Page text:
Here's an episode in memory of Patrick Winston which opens the new Sketches series with a short piece on story understanding with artificial intelligence and my experience attending Winston's 6.034 lectures at MIT. "Don't just tell me it's a school bus. Tell me why you think it's a school bus."
I've sketched for the last 365 days. A year ago I decided not only to sketch daily but to write short stories and publish them online every Tuesday. The first story went out on July 2, 2019. And today is the first time I'm telling you one of those stories in a podcast, with my voice.
Please enjoy this episode, its transcript, and its show notes.
- "How come I'm out here and [the orangutans] are in there? How come you're not all covered with orange hair instead of hardly any hair at all? Well, my answer to that is that we can tell stories and they can't."
- "I think understanding our own intelligence is essential to the survival of the species. We really do need to understand ourselves better."
- "If I angry you, you may kill me. Thank God, we don't always kill people who anger us. But we humans always are searching for explanations. So if you kill me, and I've previously angered you, and you can't think of any other reason for why the killing took place, and the anger is the explanation."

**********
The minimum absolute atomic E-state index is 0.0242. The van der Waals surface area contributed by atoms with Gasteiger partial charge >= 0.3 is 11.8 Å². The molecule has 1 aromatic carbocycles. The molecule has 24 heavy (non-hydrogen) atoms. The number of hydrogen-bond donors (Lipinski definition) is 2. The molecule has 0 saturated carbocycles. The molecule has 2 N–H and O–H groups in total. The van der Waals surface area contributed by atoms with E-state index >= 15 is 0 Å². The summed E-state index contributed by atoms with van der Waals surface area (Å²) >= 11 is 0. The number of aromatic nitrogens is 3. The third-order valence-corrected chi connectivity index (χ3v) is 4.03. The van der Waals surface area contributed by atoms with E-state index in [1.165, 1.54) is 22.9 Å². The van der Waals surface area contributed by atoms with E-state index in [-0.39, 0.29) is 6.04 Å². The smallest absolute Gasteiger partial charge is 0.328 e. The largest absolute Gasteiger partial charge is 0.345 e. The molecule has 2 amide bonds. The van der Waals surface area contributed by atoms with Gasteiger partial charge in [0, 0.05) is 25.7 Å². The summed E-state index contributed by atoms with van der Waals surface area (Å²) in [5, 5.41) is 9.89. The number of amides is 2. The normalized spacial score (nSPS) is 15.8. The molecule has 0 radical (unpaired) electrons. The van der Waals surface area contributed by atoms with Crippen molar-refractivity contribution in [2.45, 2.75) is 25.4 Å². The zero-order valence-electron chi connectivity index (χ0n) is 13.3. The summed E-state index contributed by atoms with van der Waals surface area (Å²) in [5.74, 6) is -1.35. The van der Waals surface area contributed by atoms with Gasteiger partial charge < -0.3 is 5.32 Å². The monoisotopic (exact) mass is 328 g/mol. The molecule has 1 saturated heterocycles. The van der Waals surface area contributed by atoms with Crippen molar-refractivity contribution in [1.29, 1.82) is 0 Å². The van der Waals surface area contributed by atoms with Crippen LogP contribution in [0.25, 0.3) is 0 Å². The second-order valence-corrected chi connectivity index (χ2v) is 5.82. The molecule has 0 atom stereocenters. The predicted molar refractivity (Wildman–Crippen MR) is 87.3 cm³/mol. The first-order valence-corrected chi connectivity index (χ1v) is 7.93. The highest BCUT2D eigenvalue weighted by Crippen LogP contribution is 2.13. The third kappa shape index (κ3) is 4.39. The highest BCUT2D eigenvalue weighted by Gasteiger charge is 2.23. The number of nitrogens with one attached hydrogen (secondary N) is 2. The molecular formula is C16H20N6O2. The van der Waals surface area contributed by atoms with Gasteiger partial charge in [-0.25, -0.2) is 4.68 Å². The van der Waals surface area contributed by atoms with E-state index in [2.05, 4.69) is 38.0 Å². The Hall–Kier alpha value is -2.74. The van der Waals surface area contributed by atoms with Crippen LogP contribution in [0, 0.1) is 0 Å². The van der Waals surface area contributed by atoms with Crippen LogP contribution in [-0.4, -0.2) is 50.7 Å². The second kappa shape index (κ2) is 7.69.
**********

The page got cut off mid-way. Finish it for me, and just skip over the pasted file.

- Story Understanding lecture by Patrick Winston
- Brains, Minds and Machines summer course at MIT
- Creative Commons — Attribution-NonCommercial-ShareAlike 4.0 International — CC BY-NC-SA 4.0
- The Genesis Story Understanding Group
- "Narrow artificial intelligences [are] technologies that are able to perform specific tasks well, or better than, we humans can." —Michael Copeland
- Suggestive Drawing
- Generative adversarial network (GAN)
- Hello World, Hello MIT talk (2019)
- Westworld (series)
- Carthago delenda est, Carthage must be destroyed
Submit your questions and I'll try to answer them in future episodes. I'd love to hear from you.
Join us on Discord and introduce yourself to the community.
If you enjoy the show, would you please consider leaving a short review on Apple Podcasts/iTunes? It takes less than 60 seconds and really helps.
When you buy through links on Getting Simple, I may earn an affiliate commission.
Theme and exit songs, Sleep and A Loop to Kill For, by Steve Combs under CC BY 4.0. Patrick Winston audio under CC BY SA. Algorithms by Chad Crouch.